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A photo of people wearing yellow hats, with a young man behind them holding a sign that reads: "The Future Is Anti-Abortion."
Yellow hats. USA TODAY NETWORK via Reuters Connect
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Many attendees saw the recent overturning of Roe as merely the first step in the right direction, and many advocated a complete, federal ban.

“The fight is not over. Abortion is still an option for a lot of people. And I think my goal is to make it not an option for a lot of people,” said Elizabeth Um, a senior at Wellesley College, who was attending the march with members of the campus anti-abortion group she founded two years ago. “Not just to make it illegal, but also to support women so much that they don’t need to feel like this is the only option for them.”

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Sandy Campbell of southwestern Ohio, was holding a homemade sign that read, “I chose a family + a career…who knew?”—a rejoinder, she said, to a pro-choice narrative that it is impossible to have both.

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“I was raised in a pro-choice household. And I thought I was pro-choice until I found out I was pregnant at 18,” Campbell said. “And then I realized, no, I’m pro-life, because that’s a baby inside of me. It’s not a blob.” She said her church had prayed that she’d get interviewed by a reporter this year—her first time at the march—because “now it’s more important than ever. Churches and pregnancy centers can’t rest on their laurels.”

A man named George who identified himself as a member of the Knights of Columbus was stationed on the edge of the National Mall, handing out free hats to participants. “There’s a lot of opportunity, but there’s still a lot of work to do,” he said. “I live in New Jersey, and our governor is very much pro-abortion.”

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He said he would support a nationwide abortion ban, but isn’t sure whether or how such law should penalize pregnant people who go on to terminate their pregnancies. “You know, I really haven’t thought about that too much. To me, a woman and her body is her own personal thing. I don’t want to tell her what to do,” he said. “I’d love to see abortion against the law, because it kills life. But what goes after that? I’ll leave it up to the legislators to decide.”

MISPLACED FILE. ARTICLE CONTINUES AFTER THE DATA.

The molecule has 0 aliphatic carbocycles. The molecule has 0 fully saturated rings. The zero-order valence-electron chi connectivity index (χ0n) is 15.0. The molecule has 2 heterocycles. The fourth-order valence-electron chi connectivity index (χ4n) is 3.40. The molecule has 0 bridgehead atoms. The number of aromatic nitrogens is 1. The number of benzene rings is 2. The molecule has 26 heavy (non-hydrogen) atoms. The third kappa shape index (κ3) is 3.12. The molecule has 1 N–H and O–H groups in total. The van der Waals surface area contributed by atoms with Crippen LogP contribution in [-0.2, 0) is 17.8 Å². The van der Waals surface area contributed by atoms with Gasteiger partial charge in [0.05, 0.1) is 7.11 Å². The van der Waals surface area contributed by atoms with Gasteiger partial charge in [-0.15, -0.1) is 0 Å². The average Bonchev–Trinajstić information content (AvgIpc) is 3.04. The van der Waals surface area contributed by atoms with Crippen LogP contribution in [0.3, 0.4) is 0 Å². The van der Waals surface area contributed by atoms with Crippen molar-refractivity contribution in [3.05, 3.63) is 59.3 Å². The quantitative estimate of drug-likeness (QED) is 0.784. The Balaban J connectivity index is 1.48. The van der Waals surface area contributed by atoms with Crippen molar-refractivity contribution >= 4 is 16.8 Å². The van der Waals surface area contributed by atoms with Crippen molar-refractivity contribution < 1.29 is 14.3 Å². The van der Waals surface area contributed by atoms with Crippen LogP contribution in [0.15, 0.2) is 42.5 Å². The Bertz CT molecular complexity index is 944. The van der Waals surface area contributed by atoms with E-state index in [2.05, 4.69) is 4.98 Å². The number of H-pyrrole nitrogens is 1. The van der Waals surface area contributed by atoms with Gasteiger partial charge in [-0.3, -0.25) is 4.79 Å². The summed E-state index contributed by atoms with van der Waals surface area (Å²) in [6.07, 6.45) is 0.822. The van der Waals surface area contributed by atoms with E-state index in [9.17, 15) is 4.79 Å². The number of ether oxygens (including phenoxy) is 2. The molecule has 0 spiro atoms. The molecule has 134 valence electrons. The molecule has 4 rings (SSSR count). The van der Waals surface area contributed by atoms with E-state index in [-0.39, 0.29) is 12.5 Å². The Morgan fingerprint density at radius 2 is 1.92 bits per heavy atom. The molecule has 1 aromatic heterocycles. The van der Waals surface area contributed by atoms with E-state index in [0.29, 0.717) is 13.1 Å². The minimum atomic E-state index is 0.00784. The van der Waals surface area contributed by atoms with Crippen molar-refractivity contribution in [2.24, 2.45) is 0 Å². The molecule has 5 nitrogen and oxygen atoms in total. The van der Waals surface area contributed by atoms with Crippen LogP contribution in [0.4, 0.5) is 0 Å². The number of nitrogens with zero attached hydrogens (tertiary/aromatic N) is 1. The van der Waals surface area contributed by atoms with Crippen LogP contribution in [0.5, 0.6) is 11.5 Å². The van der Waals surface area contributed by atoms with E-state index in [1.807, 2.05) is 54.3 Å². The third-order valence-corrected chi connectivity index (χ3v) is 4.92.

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A group of people wearing red hats carry a long sign that says "March for Life."
Red hats. REUTERS/Evelyn Hockstein
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Other participants, having ticked the end of Roe off their to-do list, talked as much about changing hearts and minds as changing the balance of legislative power.

Lizzie Haag, a junior who attended the event with a group of Catholic students from the University of Michigan, brought a sign that read, “What makes your life more valuable than theirs?”

“It’s a little more intense than a lot of the signs I see,” she said. “But I just want it to spark thought.” When a pregnant person is carrying a fetus, Haag added, “both lives have equal value. We can’t choose one over the other.”

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Heather Kramer, who traveled to D.C. from Wisconsin with a group called Life Guardians, said the issue of the abortion should be decided at the state level. “Because I’m pro-life, it would be great for me to know that it could be banned nationwide. But they don’t have that right to make that decision, federally, just like they didn’t have that right to make that decision in support of abortion,” she said.